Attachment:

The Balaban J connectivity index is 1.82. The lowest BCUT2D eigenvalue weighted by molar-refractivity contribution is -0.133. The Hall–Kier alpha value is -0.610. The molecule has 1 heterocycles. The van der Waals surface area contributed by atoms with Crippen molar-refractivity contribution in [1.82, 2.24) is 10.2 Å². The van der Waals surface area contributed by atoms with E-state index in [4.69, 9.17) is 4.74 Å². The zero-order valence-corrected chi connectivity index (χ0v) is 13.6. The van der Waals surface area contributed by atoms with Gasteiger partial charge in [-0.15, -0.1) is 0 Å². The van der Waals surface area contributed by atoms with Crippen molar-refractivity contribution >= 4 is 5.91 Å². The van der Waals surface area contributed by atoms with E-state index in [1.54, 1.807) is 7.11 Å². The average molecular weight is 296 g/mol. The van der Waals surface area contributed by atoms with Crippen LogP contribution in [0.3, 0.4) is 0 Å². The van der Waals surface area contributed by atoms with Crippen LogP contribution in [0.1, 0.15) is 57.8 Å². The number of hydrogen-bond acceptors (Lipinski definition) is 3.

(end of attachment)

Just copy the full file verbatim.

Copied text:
The Balaban J connectivity index is 1.82. The lowest BCUT2D eigenvalue weighted by molar-refractivity contribution is -0.133. The Hall–Kier alpha value is -0.610. The molecule has 1 heterocycles. The van der Waals surface area contributed by atoms with Crippen molar-refractivity contribution in [1.82, 2.24) is 10.2 Å². The van der Waals surface area contributed by atoms with E-state index in [4.69, 9.17) is 4.74 Å². The zero-order valence-corrected chi connectivity index (χ0v) is 13.6. The van der Waals surface area contributed by atoms with Gasteiger partial charge in [-0.15, -0.1) is 0 Å². The van der Waals surface area contributed by atoms with Crippen molar-refractivity contribution >= 4 is 5.91 Å². The van der Waals surface area contributed by atoms with E-state index in [1.54, 1.807) is 7.11 Å². The average molecular weight is 296 g/mol. The van der Waals surface area contributed by atoms with Crippen LogP contribution in [0.3, 0.4) is 0 Å². The van der Waals surface area contributed by atoms with Crippen LogP contribution in [0.1, 0.15) is 57.8 Å². The number of hydrogen-bond acceptors (Lipinski definition) is 3.